This blog was stimulated by several recent articles and studies about statins, zetia, Niacin, ASCVD, and MI's. We must not lose sight of the fact that virtually all researchers have concluded that an MI is triggered by the rupture of an atheromatous plaque in a coronary artery, although the actual rupture has not, I think, ever been seen dynamically. Nevertheless, when a coronary artery is found clotted off at autopsy, and the clot is adjacent to and newer than the plaque, and the surrounding tissue is necrosed, then the conclusion is probably correct.
The first fact to notice at such an autopsy is that the atheromatous-clotted artery, as a rule, has a larger diameter anatomically before and after the clot than does another coronary artery. In other words, the probability of a rupture-to-clot process does not seem to depend vitally on the pre-clot diameter, although there is, of course, some influence. Just recall how many times an artery with 97%-99% stenosis is not occluded, but is stented instead.
So we then come to the question: what causes (or prevents) the plaque in a coronary artery from rupturing, clotting off the artery, and causing an MI? Clearly there must be some degree of inflammation which sets the plaque up to be susceptible to the shearing force of coronary blood flow. So we can have some equation that the probability of clot formation varies as (C)x(probability of plaque)x(?thickness of plaque)x(probability of rupture), where C is a factor to indicate that an MI has occurred before; if C=1 we are dealing with primary prevention, and if C is greater than one, we are dealing with secondary prevention.
Since we have plenty of data on secondary prevention, I am going to concentrate on primary prevention. Now CRP, a measure of inflammation, has been variously correlated with the risk of MI as has 81 mg/day of ASA, with no clear-cut primary prevention shown by either lowering CRP or by daily ASA. But in experimental physics we have a saying: If you are arguing about the significance of data, then the data is not significant, similar to the last data point in a particle physics experiment.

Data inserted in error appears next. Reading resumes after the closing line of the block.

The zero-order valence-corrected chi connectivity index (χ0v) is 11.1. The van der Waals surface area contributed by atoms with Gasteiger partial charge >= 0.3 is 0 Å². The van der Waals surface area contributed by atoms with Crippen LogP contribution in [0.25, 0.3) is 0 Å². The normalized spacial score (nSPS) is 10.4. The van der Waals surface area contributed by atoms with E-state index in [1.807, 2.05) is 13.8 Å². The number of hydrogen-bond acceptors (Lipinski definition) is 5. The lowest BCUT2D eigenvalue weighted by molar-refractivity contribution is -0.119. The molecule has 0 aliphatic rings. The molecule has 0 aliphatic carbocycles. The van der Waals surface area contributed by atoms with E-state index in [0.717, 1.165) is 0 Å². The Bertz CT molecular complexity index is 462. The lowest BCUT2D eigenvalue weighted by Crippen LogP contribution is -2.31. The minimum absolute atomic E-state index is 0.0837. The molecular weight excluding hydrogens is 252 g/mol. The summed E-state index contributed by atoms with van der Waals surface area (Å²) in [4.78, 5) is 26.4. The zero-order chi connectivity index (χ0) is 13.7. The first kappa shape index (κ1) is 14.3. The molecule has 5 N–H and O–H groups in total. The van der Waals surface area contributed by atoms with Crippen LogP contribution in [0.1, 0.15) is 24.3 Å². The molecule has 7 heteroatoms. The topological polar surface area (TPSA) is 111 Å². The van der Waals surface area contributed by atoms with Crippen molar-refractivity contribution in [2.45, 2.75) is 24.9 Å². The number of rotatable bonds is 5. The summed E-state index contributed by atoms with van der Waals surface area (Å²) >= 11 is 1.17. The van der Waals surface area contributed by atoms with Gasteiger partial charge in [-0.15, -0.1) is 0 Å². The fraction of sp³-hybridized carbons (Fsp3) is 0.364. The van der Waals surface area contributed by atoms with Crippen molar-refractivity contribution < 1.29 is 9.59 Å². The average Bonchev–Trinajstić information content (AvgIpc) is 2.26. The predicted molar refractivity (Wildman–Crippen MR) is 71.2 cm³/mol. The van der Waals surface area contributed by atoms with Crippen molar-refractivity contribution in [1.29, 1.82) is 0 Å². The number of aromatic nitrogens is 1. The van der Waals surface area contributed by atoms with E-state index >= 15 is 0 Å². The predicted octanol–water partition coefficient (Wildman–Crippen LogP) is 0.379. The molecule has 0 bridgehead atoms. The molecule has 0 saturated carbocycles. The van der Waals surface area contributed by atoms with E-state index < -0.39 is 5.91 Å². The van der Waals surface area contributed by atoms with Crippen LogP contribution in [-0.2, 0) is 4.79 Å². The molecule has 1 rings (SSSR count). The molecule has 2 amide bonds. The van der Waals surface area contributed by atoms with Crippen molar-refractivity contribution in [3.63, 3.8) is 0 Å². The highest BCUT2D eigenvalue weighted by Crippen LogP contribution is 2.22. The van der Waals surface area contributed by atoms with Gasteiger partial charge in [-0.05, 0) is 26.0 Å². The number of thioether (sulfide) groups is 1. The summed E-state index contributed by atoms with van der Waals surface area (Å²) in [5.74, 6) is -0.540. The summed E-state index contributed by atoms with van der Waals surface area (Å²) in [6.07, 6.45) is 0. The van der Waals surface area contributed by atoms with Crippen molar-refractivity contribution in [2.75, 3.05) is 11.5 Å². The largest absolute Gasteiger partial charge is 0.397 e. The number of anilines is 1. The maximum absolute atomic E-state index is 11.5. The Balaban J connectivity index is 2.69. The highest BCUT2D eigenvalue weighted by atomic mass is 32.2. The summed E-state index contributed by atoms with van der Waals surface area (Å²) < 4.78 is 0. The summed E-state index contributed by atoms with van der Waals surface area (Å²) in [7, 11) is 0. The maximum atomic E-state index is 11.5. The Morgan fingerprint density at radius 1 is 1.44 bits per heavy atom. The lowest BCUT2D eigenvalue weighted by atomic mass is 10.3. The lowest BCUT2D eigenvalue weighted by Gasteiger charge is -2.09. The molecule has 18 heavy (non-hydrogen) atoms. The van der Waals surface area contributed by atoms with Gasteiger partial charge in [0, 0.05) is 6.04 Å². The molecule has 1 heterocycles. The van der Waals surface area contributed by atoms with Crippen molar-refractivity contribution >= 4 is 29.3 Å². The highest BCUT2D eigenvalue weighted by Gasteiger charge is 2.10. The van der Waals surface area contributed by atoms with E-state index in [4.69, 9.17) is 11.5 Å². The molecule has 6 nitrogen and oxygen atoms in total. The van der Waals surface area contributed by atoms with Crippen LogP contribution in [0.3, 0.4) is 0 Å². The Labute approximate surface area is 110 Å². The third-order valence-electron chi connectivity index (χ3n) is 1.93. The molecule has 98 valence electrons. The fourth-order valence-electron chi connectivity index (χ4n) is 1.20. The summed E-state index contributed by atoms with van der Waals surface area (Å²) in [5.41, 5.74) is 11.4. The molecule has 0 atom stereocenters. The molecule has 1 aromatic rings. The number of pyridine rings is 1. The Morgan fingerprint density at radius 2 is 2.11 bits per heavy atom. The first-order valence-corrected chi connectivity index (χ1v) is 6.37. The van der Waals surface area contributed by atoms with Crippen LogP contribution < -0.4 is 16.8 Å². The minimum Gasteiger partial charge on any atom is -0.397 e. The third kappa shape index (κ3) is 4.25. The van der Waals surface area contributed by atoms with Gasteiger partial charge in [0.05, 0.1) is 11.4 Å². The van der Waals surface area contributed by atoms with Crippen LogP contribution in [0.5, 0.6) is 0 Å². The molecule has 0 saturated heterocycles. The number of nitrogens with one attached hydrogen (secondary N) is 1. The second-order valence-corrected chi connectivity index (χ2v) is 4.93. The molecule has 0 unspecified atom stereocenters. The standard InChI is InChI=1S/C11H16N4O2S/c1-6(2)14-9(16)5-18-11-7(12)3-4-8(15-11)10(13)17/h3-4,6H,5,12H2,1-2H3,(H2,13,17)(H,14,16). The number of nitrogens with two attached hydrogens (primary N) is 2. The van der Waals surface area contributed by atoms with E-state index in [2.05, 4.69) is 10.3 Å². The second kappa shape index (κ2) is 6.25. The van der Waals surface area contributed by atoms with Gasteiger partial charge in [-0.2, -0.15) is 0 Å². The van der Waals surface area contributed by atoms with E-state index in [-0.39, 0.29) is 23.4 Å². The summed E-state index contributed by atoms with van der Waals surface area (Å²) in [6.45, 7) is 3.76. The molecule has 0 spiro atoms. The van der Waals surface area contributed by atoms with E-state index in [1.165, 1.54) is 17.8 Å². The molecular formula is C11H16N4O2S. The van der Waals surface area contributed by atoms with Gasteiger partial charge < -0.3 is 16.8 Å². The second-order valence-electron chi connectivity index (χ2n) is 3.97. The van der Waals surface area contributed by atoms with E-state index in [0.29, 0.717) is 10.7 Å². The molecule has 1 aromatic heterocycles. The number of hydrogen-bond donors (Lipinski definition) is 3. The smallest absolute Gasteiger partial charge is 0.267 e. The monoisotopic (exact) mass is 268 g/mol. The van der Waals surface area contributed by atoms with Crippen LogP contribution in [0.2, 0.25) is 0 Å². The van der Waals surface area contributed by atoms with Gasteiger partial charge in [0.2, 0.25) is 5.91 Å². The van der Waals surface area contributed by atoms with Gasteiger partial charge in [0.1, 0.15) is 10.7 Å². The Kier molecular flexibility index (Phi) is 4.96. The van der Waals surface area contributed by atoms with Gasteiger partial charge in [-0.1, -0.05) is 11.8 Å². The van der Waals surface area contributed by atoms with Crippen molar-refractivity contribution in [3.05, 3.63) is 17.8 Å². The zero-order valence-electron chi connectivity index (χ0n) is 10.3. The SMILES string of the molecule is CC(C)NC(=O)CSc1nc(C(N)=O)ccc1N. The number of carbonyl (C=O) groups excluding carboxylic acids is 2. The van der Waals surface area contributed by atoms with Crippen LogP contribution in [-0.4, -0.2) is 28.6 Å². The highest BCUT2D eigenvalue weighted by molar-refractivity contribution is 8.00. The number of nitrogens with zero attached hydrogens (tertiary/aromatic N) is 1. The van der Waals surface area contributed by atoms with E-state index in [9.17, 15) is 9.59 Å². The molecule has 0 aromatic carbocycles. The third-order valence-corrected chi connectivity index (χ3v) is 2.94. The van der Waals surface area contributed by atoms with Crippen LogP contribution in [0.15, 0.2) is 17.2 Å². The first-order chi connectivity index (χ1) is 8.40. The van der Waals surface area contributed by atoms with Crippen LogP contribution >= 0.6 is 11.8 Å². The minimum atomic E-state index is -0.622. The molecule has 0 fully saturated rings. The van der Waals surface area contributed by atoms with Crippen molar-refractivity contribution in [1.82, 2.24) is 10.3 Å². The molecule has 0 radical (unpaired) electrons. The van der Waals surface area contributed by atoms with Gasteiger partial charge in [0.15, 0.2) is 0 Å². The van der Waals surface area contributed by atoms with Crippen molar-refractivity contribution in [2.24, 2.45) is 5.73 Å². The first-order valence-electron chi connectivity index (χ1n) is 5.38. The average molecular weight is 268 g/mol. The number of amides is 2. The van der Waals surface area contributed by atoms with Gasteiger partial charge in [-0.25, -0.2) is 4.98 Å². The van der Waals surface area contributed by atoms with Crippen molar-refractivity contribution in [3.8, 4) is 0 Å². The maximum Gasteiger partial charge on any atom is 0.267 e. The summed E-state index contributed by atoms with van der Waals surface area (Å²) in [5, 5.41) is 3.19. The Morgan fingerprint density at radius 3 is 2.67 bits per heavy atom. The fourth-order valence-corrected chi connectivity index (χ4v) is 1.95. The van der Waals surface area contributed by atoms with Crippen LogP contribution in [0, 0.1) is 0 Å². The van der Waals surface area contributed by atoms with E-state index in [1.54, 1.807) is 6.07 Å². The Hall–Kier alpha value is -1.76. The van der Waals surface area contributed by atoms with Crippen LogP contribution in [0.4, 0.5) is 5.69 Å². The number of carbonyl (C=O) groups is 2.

We do know that diabetes, cigarette smoking and hypertension are synergistic with cholesterol levels in causing a plaque as well as a clot. This shows at least two mechanisms at work, since it is difficult to imagine that hypertension increases local plaque inflammation. Similarly Zetia, which lowers cholesterol, does not seem to increase coronary artery diameter, but these studies did not look at MI or CVA as an endpoint, so we don't know if Zetia affects plaque inflammation and rupture. A curious observation is that if your "native" cholesterol is 200, your risk of an MI is greater than if Crestor was used to lower your native cholesterol from 240 to 200. This clearly indicates to me that statins have an additional preventive effect, probably lowering inflammation of the plaque, over and above lowering cholesterol and/or reducing the size of the plaque. Similarly Niacin, which raises HDL, has a beneficial effect beyond its size effect, and probably lowers inflammation as well. And patients (usually female) with cholesterols over 300 and 85+ years old without and ASCVD are outside our explanations and models.
But to me, the most amazing drug is C2H5OH, or ethanol. In matched pairs, people who drink "moderately" (= 1 drink/day for men, and one every other day for women) have a lower heart attack rate and LARGER DIAMETER CORONARY ARTERIES AT AUTOPSY than do non-drinkers. This result holds for numerous studies with whiskey, beer, slivovitz (plum brandy), scotch, etc,in homogeneous populations (e.g.native-born Japanese males in Hawaii) and seems to be a pure alcohol effect. We have known this since 1974 (see article in JAMA). No one knows the mechanism by which this occurs, but I assume constant research is going on. Since young people already have atheromatous plaques, then if we want to reduce heart disease in our older population, it seems to me we should encourage a glass of wine with dinner starting with high school seniors. There is no argument in the literature about this effect, as there is about lowering CRP, adding ASA, or lowering salt in the diet.
With regard to lowering salt in the diet, there were two long articles (one pro and one con) about this subject published years ago in Lancet. The con argument was that just as eating sugar will not make you a diabetic, so will eating salt (with normal kidney function) not give you hypertension. I have a more fundamental ethical objection to imposing salt reduction. In hospitals and research clinics, when an experiment is performed on human subjects, it must be passed by the Institutional Review Board, and each subject must be warned of possible negative side effects and given a chance to withdraw. No such board will review the law if low salt diets are mandated, and I am concerned that 10 years down the road we may learn that we have done irreversible harm to the subjects, our fellow citizens, or to the children in school cafeterias.